“He didn’t believe in democracy; he believed simply in government.” The writer H. L. Mencken’s quip about Theodore Roosevelt came uncomfortably close to the mark for many Progressive advocates of an empowered state. Most Progressive thinkers were highly uncomfortable with the real world of politics, which seemed to revolve around the pursuit of narrow class, ethnic, and regional interests. Robert M. La Follette’s reliance on college professors to staff important posts in his administration reflected a larger Progressive faith in expertise. The government could best exercise intelligent control over society through a democracy run by impartial experts who were in many respects unaccountable to the citizenry.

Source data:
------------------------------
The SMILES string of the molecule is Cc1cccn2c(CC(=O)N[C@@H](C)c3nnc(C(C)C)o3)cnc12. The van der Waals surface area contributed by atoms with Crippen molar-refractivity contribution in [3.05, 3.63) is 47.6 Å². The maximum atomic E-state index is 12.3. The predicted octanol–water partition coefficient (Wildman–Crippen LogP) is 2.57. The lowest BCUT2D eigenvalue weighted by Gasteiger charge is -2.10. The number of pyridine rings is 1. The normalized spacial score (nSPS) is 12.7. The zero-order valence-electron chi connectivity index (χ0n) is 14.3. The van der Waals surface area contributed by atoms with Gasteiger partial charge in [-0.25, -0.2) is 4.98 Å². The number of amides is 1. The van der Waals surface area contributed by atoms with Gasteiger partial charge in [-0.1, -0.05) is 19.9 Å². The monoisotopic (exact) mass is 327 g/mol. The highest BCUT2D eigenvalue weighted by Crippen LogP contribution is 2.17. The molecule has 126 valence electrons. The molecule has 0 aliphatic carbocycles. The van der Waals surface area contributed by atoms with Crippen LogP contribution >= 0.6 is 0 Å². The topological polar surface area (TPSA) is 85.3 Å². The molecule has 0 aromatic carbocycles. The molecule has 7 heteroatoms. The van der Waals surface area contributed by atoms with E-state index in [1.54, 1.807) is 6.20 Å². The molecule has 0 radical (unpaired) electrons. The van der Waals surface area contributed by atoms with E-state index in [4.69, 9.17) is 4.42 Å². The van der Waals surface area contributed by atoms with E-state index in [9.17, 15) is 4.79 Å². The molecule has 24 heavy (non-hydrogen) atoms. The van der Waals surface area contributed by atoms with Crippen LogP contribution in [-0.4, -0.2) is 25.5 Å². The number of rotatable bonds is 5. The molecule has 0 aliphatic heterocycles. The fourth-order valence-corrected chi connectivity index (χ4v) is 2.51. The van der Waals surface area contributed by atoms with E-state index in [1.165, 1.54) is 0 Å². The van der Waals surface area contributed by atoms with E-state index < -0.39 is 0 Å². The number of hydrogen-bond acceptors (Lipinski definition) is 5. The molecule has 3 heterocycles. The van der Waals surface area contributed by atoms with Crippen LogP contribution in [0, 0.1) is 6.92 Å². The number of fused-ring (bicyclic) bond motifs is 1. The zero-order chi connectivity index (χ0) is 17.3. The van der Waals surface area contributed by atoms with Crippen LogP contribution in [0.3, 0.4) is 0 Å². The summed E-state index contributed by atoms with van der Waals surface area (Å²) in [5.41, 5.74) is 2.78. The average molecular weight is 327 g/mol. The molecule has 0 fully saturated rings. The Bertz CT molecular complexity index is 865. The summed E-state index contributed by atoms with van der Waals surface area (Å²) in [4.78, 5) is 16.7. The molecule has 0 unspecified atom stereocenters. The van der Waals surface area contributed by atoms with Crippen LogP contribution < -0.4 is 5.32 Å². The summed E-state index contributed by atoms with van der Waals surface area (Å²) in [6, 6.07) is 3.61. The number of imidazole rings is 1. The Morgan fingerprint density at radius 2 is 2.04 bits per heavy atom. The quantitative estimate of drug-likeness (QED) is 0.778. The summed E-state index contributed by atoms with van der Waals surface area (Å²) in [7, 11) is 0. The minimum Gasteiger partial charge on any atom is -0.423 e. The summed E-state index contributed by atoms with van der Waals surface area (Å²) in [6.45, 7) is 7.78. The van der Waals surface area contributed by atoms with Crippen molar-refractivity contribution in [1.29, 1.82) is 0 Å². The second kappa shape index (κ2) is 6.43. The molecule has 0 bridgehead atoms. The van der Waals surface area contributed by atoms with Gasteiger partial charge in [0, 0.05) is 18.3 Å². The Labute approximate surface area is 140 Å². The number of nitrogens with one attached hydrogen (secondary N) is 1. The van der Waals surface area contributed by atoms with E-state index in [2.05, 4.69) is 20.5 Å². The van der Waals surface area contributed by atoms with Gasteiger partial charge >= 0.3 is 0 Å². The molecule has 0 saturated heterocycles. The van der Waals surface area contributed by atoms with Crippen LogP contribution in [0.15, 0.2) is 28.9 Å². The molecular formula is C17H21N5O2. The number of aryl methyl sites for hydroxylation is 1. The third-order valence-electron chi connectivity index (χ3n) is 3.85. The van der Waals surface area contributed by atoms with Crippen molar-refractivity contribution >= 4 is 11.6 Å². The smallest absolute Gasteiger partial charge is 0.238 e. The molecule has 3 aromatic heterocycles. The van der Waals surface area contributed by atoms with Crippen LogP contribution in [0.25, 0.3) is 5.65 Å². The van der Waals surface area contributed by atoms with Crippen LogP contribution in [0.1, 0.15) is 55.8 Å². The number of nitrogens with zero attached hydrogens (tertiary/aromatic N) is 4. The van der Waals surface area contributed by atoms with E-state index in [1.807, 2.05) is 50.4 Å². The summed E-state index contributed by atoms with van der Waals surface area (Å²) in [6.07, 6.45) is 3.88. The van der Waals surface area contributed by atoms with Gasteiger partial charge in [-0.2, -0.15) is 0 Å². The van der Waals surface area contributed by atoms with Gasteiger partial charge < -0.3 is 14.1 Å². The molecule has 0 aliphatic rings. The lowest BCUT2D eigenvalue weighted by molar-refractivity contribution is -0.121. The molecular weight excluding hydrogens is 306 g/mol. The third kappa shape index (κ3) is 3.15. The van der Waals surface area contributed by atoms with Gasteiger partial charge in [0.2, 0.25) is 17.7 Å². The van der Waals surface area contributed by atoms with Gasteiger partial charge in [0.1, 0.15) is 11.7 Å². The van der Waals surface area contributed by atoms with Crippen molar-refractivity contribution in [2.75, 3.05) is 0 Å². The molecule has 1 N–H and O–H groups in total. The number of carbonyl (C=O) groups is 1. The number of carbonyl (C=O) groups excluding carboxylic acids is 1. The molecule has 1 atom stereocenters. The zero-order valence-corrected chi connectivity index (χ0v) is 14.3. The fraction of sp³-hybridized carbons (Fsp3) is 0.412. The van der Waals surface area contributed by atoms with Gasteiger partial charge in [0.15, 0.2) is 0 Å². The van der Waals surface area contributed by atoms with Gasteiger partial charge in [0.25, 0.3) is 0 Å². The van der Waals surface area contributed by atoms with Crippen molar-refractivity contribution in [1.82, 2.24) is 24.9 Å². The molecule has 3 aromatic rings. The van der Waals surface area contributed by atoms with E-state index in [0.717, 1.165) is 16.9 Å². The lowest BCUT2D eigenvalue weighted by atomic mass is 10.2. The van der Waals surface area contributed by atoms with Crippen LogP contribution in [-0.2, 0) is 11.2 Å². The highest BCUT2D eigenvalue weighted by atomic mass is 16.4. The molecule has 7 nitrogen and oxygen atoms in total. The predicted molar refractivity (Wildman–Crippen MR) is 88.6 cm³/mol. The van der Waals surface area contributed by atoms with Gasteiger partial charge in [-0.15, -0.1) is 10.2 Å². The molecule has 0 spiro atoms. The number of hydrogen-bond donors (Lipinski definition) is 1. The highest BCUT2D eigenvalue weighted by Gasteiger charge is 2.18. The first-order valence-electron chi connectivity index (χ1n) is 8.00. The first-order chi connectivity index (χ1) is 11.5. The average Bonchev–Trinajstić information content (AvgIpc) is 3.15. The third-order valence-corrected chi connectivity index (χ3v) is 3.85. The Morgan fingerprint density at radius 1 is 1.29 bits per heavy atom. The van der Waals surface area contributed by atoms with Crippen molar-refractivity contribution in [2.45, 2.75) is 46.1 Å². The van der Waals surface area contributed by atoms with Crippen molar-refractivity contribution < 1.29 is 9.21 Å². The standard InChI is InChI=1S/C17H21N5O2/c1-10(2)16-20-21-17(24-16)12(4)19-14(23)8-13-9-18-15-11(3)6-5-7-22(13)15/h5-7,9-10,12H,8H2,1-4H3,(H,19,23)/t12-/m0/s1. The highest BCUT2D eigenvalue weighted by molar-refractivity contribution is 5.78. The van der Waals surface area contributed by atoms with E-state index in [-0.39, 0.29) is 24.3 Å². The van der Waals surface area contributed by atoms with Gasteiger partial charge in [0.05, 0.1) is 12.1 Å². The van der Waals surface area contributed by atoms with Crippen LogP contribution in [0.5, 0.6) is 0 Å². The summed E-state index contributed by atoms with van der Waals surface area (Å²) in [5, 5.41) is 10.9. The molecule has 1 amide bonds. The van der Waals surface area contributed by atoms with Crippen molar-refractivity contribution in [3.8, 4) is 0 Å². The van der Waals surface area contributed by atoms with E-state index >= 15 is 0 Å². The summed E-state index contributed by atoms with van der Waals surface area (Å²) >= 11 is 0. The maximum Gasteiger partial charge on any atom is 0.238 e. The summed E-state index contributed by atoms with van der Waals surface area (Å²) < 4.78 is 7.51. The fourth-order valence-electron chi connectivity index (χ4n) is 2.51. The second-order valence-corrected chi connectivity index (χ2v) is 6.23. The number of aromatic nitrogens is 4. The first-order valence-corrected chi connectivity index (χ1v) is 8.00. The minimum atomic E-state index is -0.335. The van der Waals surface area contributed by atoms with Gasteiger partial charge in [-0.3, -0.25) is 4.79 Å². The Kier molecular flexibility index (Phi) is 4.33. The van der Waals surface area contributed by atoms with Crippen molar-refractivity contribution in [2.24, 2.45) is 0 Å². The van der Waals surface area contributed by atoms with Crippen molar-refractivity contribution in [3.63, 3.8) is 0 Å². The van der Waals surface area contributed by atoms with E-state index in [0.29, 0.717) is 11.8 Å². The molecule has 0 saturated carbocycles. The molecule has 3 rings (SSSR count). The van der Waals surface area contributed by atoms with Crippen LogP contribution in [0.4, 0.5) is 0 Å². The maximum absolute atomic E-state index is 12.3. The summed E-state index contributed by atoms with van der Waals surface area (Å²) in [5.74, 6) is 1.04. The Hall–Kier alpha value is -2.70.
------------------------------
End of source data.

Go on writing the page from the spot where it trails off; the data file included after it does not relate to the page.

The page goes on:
This impulse toward order, efficiency, and centralized management—all in the name of social justice—was an important theme of Progressive reform. The title of Walter Lippmann’s influential 1914 work of social commentary, Drift and Mastery, posed the stark alternatives facing the nation.
A staff member greets an immigrant family at Hull House, the settlement house established in Chicago by Jane Addams.
“Drift” meant continuing to operate according to the outmoded belief in individual autonomy. “Mastery” required applying scientific inquiry to modern social problems. The new generation of educated professionals, Lippmann believed, could be trusted more fully than ordinary citizens to solve America’s deep social problems. Political freedom was less a matter of direct participation in government than of qualified persons devising the best public policies.